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Nicopolis ad Istrum

Coordinates: 43°13′02″N 25°36′40″E / 43.21722°N 25.61111°E / 43.21722; 25.61111
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Nicopolis ad Istrum
Νικόπολις ἡ πρὸς Ἴστρον
Nicopolis ad Istrum is located in Bulgaria
Nicopolis ad Istrum
Shown within Bulgaria
Coordinates43°13′02″N 25°36′40″E / 43.21722°N 25.61111°E / 43.21722; 25.61111
Founded101–106 A.D.
Abandoned447 A.D.

Nicopolis ad Istrum (Greek: Νικόπολις ἡ πρὸς Ἴστρον) or Nicopolis ad Iatrum[1][2] was a Roman and Early Byzantine town.

Its ruins are located at the village of Nikyup,[3] 20 km north of Veliko Tarnovo in northern Bulgaria. The town reached its zenith during the reigns of Hadrian, the Antonines and the Severan dynasty. Archaeological excavations are continuing to reveal more of the city.

The site was placed on the Tentative List for consideration as a World Heritage Site by UNESCO in 1984.


Plan of Nicopolis showing central excavated area and later city to the south
Northern Gate of the city
A city street

The site was at the junction of the Iatrus (Yantra) and the Rositsa rivers, where the Roman army under Emperor Trajan had been amassed in readiness for the attack in the winter of 101-2 to the Roxolani tribe from north of the Danube and who were allied to the Dacians.[4][5]

The city was founded by Trajan around 102–106, as indicated on Trajan’s Column,[6] in memory of his victory in the Dacian Wars over the Roxolani and also later victories in 105. It was named Ulpia Nicopolis in his honour using his family name, or nomen. However the name Nicopolis ad Haemum was used in Ptolemy's Geographia dating from before 130.[7]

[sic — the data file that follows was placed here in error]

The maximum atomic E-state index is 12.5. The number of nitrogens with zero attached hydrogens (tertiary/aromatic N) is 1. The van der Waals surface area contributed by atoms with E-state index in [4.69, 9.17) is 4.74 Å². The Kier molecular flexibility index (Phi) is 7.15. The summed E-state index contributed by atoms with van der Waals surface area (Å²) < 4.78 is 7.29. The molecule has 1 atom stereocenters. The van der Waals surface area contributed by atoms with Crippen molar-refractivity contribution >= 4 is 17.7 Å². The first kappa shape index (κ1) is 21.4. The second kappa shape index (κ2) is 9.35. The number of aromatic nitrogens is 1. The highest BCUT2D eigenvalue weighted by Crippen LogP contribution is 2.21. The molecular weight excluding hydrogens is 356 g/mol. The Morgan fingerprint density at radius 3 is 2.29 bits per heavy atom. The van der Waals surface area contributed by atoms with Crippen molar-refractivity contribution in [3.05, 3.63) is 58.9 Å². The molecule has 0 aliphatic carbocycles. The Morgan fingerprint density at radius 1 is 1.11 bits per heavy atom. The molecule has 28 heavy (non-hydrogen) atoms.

Trajan clearly intended it to become a magnificent city which is gradually being verified. The monumental character of the city however dates mainly to Hadrian and Antoninus Pius (138-161) and inscriptions found are no earlier than 136 when the name Ulpia Nicopolis ad Istrum was in use. The new agora included a monumental ionic stoa and a sumptuous hall of unknown function.

The city was ransacked by the Costoboci in 170-171,[8] a tribe from today’s Western Ukraine, shortly after which the city walls were built.[9] Many buildings were excluded from the walled area from this time.

The city prospered again in the 2nd and 3rd centuries under the Severan dynasty (193-235). In 193 the city endowed Septimius Severus, then still pretender to the throne, with 700000 denarii (a fortune at the time) for which a copy of the letter of thanks to the city from the emperor, after he succeeded, is recorded in an inscription. He made several visits to the city subsequently.